A war of words is raging after two-thirds of bus services in London were cancelled because of a strike by thousands of workers in a dispute over an Olympic bonus.
Unite said support for the 24-hour stoppage among its members at 17 bus companies was solid, with picket lines mounted outside depots across the capital, as it warned that further strikes would be bigger.
London Mayor Boris Johnson said it was "disgraceful" that a financial package of £8.3 million he brokered for bus workers to have an Olympic bonus was not put to union members.
Talks between Unite, which is seeking a £500 bonus for workers, and bus companies ended without agreement at the conciliation service Acas, with no sign of an early resumption.
The Mayor said: "It is disgraceful that the financial package we have brokered, offering extra cash for bus drivers, has not even been put to members. This is an absolute dereliction of duty by union leaders and as a result, some Londoners have faced unnecessary disruption.
"Many Londoners, who today defied the strike, will be working hard during the Games with no extra pay. They will believe this offer is more than fair and find it difficult to understand why this strike action could not have been postponed.
"Militant union leaders have not succeeded in their aim to bring London to a standstill. I thank those drivers who have so far turned out, enabling us to run a third of services across the morning period.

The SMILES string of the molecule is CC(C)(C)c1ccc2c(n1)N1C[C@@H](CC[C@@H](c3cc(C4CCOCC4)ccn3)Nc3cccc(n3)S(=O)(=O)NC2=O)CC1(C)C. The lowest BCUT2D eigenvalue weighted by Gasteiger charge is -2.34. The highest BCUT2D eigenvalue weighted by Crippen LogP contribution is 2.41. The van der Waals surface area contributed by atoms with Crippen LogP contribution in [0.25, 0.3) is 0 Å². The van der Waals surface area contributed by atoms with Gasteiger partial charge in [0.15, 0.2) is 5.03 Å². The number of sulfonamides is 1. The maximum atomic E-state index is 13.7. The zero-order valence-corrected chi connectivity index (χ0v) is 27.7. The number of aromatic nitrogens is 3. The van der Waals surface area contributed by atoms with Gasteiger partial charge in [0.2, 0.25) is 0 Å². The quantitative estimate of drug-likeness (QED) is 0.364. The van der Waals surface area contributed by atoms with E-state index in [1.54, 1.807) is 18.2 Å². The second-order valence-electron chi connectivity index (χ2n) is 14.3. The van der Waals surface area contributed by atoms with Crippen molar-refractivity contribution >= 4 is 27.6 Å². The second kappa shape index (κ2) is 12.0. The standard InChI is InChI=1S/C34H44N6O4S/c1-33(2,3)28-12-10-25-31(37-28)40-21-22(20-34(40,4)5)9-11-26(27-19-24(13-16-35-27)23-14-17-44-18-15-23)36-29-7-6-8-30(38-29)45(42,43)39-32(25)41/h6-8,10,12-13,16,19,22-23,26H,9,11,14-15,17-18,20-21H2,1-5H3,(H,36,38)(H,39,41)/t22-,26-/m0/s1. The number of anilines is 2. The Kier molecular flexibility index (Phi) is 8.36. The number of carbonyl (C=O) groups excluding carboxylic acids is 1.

"I feel sorry for those drivers currently sitting at home wondering whether to come in for their shifts, and who face losing a day's pay for striking, yet still don't know what was offered to them. I hope more of them choose to come into work, recognising the offer made to resolve this dispute."
Unite vowed to appeal against a High Court injunction granted to three bus companies, preventing its members there from joining the walkout.
London regional secretary Peter Kavanagh said: "Support for today's strike action is solid and shows that bus workers are willing to stand shoulder to shoulder to get the recognition they deserve in keeping London moving during the Olympics.
"Today's strike comes as bus operators hide behind an anti-democratic court injunction and refuse to settle the dispute. We will fight to get the injunction overturned and further action will be bigger if Transport for London and the bus operators continue to bury their head in the sand.
"The strike should be a wake-up call to the bus companies and TfL. They now need to negotiate meaningfully about rewarding bus workers for the massive increase in workload they will face over the Olympics."
Transport commissioner Peter Hendy said: "It is now clear that the leadership of Unite were intent on a strike all along. They have pursued this unnecessary course of action despite an extra £8.3 million being brokered by the mayor that would allow every bus driver in London in a garage where one or more routes were affected by the 2012 Games to gain, over the 29 days of the competitions, about £500.
"Despite additional offers to supplement this from the bus companies, the Unite leadership have refused to defer the strike to give time for further negotiations or for any of the offers to be put to their members. I'm sorry that Londoners are therefore going to be disrupted today."
The strike will continue until 3am on Saturday.